If you continually fought to keep it alive, then you should be proud of yourself. But equally proud that you have now found the strength to walk away. Bear in mind that if the other person isn’t willing to compromise or work it out anymore then there’s no point in staying.

Keith's Story - Male Victim of Domestic Abuse & Depression Living after your relationship breakdown
Toxic relationships, nice people, destroying, personaility

Distance yourself from them.

Rose tinted glasses are fake. They show you falsehoods. I strongly advise that it is best to cut all sorts of contact with them after the breakup. She was the source of all my difficulties and once I had left I wanted to be as far away as possible from her.  You must never text them, call them or even stalk them online. She has now become a stranger and will he be able answers the questions of which you feel you are entitled to. She will never admit what she had done was wrong. Why should she when she was able to convince everyone that I was at fault.

It’s okay to be angry

There are various stages of guilt. There will come a point when anger and hatred will replace what was once pain, and it will leave you exhausted. You will wonder how vile and inhumane they became.  You will be thinking “How could she do this?” Don’t let the anger get the best of you. A lot of people who’ve gone through breakups say that one day you’ll wake up and just not care anymore. Wouldn’t it be nice to just feel nothing for the person rather than hate him for a long time? Remember: the opposite of love is not hate, but apathy.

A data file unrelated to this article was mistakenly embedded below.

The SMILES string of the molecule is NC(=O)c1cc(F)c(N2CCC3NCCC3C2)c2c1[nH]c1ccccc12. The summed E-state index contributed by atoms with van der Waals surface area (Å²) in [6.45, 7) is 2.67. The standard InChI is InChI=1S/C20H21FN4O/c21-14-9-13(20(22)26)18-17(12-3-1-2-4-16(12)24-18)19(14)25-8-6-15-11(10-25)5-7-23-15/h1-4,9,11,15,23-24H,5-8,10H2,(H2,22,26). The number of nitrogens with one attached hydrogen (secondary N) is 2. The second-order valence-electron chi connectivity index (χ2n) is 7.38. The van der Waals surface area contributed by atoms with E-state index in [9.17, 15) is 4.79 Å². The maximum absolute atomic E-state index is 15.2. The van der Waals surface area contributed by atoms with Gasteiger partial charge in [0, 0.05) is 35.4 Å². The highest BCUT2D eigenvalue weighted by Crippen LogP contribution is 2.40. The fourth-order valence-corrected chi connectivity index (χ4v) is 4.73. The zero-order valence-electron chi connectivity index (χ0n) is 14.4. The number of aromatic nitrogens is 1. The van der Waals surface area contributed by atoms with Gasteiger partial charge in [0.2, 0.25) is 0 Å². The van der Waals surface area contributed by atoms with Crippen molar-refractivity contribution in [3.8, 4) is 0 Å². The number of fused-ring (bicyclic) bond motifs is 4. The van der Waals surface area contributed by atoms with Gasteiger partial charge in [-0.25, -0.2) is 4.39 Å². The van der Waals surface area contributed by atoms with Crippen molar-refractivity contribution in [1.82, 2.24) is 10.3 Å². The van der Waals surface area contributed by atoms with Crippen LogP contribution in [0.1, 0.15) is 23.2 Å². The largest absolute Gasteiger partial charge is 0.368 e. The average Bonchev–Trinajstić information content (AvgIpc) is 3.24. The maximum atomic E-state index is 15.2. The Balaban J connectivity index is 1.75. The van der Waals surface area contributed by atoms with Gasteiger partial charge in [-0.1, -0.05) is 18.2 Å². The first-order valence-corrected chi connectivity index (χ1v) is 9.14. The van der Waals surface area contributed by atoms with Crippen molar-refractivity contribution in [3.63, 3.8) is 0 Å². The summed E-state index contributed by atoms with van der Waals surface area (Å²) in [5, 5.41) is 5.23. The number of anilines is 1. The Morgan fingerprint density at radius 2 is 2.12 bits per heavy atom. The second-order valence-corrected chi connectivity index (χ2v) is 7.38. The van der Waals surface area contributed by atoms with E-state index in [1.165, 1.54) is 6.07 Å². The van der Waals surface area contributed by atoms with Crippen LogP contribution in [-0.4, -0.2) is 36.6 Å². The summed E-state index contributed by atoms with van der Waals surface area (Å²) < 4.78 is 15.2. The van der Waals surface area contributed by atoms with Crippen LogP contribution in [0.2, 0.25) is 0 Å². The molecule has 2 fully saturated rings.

Try looking on the bright side.

I know it’s always easier said than done, but there’s always a silver lining in every grey cloud. The breakup will be a blessing in disguise. The fact remains that you cannot make someone love you who doesn’t.

Make time for your family and friends who love you unconditionally. Join more organizations, focus on your goals, and make new plans for the future. I have found completely new enjoyment by visiting the library or walking around a supermarket. It sounds simple but that’s all I want, the simple things. I have reflect back on all the things that I used to enjoy doing prior to meeting my ex and I intend to start doing them again!

Love yourself enough to know that you deserve better.

Your ex who just broke you wasn’t the best. You deserve stability; someone who won’t ever take it out on you when things get difficult. You deserve decency at all times. Everyone should to be treated right. We are owed, respect and compassion; otherwise it isn’t love at all.